In today’s competitive environment, companies are mining every opportunity to increase their profits. They are using information systems to gather data and then convert this data to business intelligence on which to base their decisions. However, in most companies, the maintenance and asset management function is not having a large measure of success in this approach to business improvement.
The main reason is poor utilization of existing CMMS/EAM systems.
Just as companies perform a root cause analysis when they have a problem with their equipment, they can also perform an analysis on this problem. As historical failures of CMMS/EAM systems are analyzed, four major causes of the problems are highlighted.
“It’s just a software project” mentality. This problem usually develops when the CMMS/EAM purchase is part of an overall strategic software purchase. There is emphasis on the overall project, but little emphasis is placed on the maintenance business function.
This results in the system implementation driving the business rather than the business driving the implementation. The focus is not on improving maintenance and reliability practices, but rather just getting the software to “go live.” The system actually impairs the maintenance business.
Lack of business process improvement. This problem develops when a CMMS/EAM purchase is mandated due to the company changing hardware or software environments. The main focus is the software, rather than understanding the internal business processes that will be affected.
Instead of understanding the best practices for the internal business (in this case maintenance and reliability) and insuring the software will support these practices, the technical aspects of the software take priority. This focus will restrict the maintenance and reliability business from achieving best practices in a cost-effective manner and will negatively impact the return on investment for the project.
Partial or incomplete implementation. This problem develops when the budget and resources to implement a CMMS/EAM are not clearly understood. Usually when the CMMS/EAM implementation is only part of a corporate system initiative, the resources necessary to gather, verify, and load the system databases are severely underestimated.
It is also typical for the CMMS/EAM system to be the last part of the project implemented. This results in budget and scheduling problems. The data is partially loaded, with the thought of nameplate data for equipment and stores to be added as “we use the system.” Also, the preventive maintenance tasks are developed as outlines, with most of the important details left out or made “generic” so as to speed up the implementation.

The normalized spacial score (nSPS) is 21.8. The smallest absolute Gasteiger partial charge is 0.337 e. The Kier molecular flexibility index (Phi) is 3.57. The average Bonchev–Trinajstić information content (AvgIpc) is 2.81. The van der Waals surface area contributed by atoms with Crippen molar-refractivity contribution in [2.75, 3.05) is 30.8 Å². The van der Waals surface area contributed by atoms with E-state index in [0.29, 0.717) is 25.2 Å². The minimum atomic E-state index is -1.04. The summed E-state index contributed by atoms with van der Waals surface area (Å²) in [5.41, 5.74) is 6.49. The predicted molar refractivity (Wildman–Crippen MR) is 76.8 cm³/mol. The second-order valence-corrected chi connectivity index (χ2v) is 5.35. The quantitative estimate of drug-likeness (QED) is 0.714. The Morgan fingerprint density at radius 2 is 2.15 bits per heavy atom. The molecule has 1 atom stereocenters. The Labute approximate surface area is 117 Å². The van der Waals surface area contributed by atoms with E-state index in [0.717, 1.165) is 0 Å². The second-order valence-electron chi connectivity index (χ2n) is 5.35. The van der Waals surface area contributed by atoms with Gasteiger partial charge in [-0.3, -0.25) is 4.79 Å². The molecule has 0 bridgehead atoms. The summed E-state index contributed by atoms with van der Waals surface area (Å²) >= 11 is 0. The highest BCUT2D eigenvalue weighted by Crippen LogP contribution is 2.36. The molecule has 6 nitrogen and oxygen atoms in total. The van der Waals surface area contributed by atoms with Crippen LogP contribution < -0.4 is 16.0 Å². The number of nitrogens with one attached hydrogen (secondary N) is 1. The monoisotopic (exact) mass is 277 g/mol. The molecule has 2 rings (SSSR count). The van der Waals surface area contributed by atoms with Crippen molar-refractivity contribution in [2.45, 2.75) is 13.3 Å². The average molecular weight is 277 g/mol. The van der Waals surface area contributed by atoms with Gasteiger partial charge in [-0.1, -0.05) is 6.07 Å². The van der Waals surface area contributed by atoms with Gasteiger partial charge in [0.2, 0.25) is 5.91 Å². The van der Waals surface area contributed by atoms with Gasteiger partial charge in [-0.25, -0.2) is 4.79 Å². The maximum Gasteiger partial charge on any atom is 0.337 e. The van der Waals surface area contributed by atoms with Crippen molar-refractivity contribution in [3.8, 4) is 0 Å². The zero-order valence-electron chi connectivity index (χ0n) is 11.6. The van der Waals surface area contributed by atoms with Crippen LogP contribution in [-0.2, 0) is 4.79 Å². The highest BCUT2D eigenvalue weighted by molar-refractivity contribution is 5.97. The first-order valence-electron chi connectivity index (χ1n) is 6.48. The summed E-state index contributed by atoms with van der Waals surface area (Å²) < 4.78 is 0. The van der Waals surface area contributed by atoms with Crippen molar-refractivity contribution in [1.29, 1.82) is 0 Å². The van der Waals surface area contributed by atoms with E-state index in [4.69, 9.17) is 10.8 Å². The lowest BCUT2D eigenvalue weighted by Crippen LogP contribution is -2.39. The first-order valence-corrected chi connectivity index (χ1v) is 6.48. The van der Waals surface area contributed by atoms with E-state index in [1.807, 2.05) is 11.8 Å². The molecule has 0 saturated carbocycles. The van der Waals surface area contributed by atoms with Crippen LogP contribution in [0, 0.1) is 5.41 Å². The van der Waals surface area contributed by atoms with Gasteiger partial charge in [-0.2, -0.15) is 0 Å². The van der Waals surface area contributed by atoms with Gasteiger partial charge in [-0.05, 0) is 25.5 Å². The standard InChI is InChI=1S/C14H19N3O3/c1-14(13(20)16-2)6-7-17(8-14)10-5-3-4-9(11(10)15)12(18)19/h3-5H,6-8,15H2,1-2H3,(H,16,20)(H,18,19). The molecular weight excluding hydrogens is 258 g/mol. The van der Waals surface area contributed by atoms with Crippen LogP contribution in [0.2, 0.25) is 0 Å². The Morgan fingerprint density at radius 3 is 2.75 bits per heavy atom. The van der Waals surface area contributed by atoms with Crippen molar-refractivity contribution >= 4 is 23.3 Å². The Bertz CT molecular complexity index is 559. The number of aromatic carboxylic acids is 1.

This approach has never been successful in almost 30 years of CMMS/EAM history.
Partial or incomplete utilization. This problem develops when the CMMS/EAM system is implemented without a 3- to 5-year strategic business plan for maintenance and reliability. The software is dropped in and the department is supposed to use it to “do its job.” There are no goals and objectives, no organization structure, no roles and responsibilities, no staffing (headcount and skill levels), and no performance indicators.
In other words, there is no clear direction on which to focus the results of the system implementation. Without proper supervisory planning and clerical support, the data entered into the system is fragmented, inaccurate, and incomplete.
The results, in the form of various reports and supposed performance indicators, are suspect at best. This results in senior management dissatisfaction with the system because the data is meaningless and cannot be used as a basis for reliable decision making and strategic planning.
Solution? The solution to these problems is to understand that the maintenance and reliability functions for any company are core competencies and are critical to the survival of any business.
Without this understanding, companies will always sub-optimize their profitability. The business intelligence to provide this understanding to senior executives resides in the CMMS/EAM.
Unless these systems are treated as mission critical business systems, the understanding of senior executives will never be raised to a level that will insure proper priority is placed on the maintenance and reliability function. It really is the chicken and the egg. MT